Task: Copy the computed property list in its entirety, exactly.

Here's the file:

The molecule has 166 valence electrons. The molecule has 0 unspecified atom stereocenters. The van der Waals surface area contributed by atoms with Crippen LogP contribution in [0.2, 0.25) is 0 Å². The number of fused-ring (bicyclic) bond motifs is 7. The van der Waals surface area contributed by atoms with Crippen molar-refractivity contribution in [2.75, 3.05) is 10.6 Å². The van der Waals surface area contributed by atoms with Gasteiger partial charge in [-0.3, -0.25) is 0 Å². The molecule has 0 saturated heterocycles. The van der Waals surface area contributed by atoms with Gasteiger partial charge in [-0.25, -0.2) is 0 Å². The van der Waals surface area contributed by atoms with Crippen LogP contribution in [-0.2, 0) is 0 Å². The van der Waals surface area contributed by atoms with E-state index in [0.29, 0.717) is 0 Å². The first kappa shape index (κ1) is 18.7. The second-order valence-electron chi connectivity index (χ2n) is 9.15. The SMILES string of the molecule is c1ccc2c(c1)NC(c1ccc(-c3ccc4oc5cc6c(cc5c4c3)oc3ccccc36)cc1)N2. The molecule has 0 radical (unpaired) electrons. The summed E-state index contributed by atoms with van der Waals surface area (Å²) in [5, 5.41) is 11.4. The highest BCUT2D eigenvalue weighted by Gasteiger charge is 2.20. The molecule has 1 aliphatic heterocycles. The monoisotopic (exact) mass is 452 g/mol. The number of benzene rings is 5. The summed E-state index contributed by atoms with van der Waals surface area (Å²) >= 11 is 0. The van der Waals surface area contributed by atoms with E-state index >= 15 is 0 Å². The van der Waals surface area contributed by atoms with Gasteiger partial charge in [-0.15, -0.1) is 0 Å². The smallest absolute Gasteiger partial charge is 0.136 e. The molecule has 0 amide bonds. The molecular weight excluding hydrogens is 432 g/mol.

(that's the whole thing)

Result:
The molecule has 166 valence electrons. The molecule has 0 unspecified atom stereocenters. The van der Waals surface area contributed by atoms with Crippen LogP contribution in [0.2, 0.25) is 0 Å². The number of fused-ring (bicyclic) bond motifs is 7. The van der Waals surface area contributed by atoms with Crippen molar-refractivity contribution in [2.75, 3.05) is 10.6 Å². The van der Waals surface area contributed by atoms with Gasteiger partial charge in [-0.3, -0.25) is 0 Å². The molecule has 0 saturated heterocycles. The van der Waals surface area contributed by atoms with Gasteiger partial charge in [-0.25, -0.2) is 0 Å². The van der Waals surface area contributed by atoms with Crippen LogP contribution in [-0.2, 0) is 0 Å². The van der Waals surface area contributed by atoms with E-state index in [0.29, 0.717) is 0 Å². The first kappa shape index (κ1) is 18.7. The second-order valence-electron chi connectivity index (χ2n) is 9.15. The SMILES string of the molecule is c1ccc2c(c1)NC(c1ccc(-c3ccc4oc5cc6c(cc5c4c3)oc3ccccc36)cc1)N2. The molecule has 0 radical (unpaired) electrons. The summed E-state index contributed by atoms with van der Waals surface area (Å²) in [5, 5.41) is 11.4. The highest BCUT2D eigenvalue weighted by Gasteiger charge is 2.20. The molecule has 1 aliphatic heterocycles. The monoisotopic (exact) mass is 452 g/mol. The number of benzene rings is 5. The summed E-state index contributed by atoms with van der Waals surface area (Å²) >= 11 is 0. The van der Waals surface area contributed by atoms with E-state index >= 15 is 0 Å². The van der Waals surface area contributed by atoms with Gasteiger partial charge in [-0.15, -0.1) is 0 Å². The smallest absolute Gasteiger partial charge is 0.136 e. The molecule has 0 amide bonds. The molecular weight excluding hydrogens is 432 g/mol.